VICTORIA, B.C. — The evening began with jubilation for the Green Party of Canada inside their election night returns party at Victoria’s Convention Centre. Green Leader Elizabeth May arrived in the early evening to clapping, cheers and hope. Fredericton Green candidate Jenica Atwin had just been declared the winner in a riding held by the Liberals. That made Atwin the third ever federally elected Green, the first to win a seat beyond Vancouver Island. But before the night was out, hopes were dashed, and young climate activists stood on stage in tears.
Wearing an emerald green jacket, adorned with a campaign button supporting John Kidder (May’s husband and the Green candidate in Mission-Matsui-Fraser Canyon), May made her way through the crowd, talking to media. True to the Greens’ grassroots’ ethos, May eschewed the big late-night leader ‘reveal.’ “The goal is to be in a position where we’re in a balance of power,” May said early on. As the night ticked by, big TV screens announced results. Brianna Bear Tealye of the Songhees Nation shared The Wildflower Song, and bands played jazzy numbers. The energy dissipated, the crowd thinned. There were hoots for close second place finishes, like that of Green Laura Reinsborough in New Brunswick’s Beauséjour, where she lost to Liberal Dominic LeBlanc. The win of May’s friend, Independent Jody Wilson-Raybould, in Vancouver Granville, received a cheer. May and Paul Manly, elected in a Nanaimo-Ladysmith by-election earlier in 2019, kept their seats on Vancouver Island, regarded ground zero for party gains. The hoped-for Green sweep of the island didn’t happen. The NDP won the remainder of seats, with the exception of Kidder’s riding, which went to the Conservatives.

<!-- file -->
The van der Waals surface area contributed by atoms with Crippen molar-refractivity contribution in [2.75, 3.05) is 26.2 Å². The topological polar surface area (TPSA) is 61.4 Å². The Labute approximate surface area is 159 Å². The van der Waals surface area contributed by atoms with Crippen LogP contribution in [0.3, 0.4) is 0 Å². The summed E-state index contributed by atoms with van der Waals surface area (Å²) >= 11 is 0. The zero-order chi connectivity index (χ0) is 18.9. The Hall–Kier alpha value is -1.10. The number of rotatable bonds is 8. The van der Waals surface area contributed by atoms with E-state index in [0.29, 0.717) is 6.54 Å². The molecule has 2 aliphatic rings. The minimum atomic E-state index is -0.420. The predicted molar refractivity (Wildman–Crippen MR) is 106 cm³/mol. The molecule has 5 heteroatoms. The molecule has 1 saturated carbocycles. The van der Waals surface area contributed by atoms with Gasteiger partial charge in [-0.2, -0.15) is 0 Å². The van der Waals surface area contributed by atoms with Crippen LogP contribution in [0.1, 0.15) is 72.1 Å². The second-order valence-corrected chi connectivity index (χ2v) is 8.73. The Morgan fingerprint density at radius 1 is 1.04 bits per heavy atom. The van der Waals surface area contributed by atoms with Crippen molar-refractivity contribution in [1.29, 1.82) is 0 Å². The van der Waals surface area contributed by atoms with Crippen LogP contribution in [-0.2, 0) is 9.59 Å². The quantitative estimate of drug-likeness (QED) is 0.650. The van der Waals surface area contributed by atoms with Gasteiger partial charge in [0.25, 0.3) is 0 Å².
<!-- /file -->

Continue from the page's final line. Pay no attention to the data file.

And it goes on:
“It’s very important to break through,” May told Maclean’s before the final polls were in. When they were, May stood on the stage, speaking optimistically about how it had been a great night, how the party doubled its popular vote, tripled its seat count and put in the best performance ever for a Green party in a first-past-the-post system. She was flanked by young climate activists, many present when she announced her campaign 40 days ago. Some sobbed in disappointment. “This was a children’s crusade, and I vowed not to let them down,” May told the gathering, saying some asked her: ‘Doesn’t Canada care about our future?’
The politician offered reassurance: “What I want them to know, and what I want all Canadians to know that I know in my heart that all Canadians do care about the future, they care about the climate crisis,” May said. “And those leaders … I’m speaking of course to Prime Minister Trudeau and Mr. Singh—who said they had a plan for our future while not having one. We go to Parliament determined to ensure that you actually have one while we still have the chance. We will not allow the Parliament of Canada, in its 43 session, to let down our children.” The Greens plan to hold the minority government’s feet to the fire, May said: “There will be crispy toes.”
But in Victoria, in the moment, the injury felt raw, real and very local.
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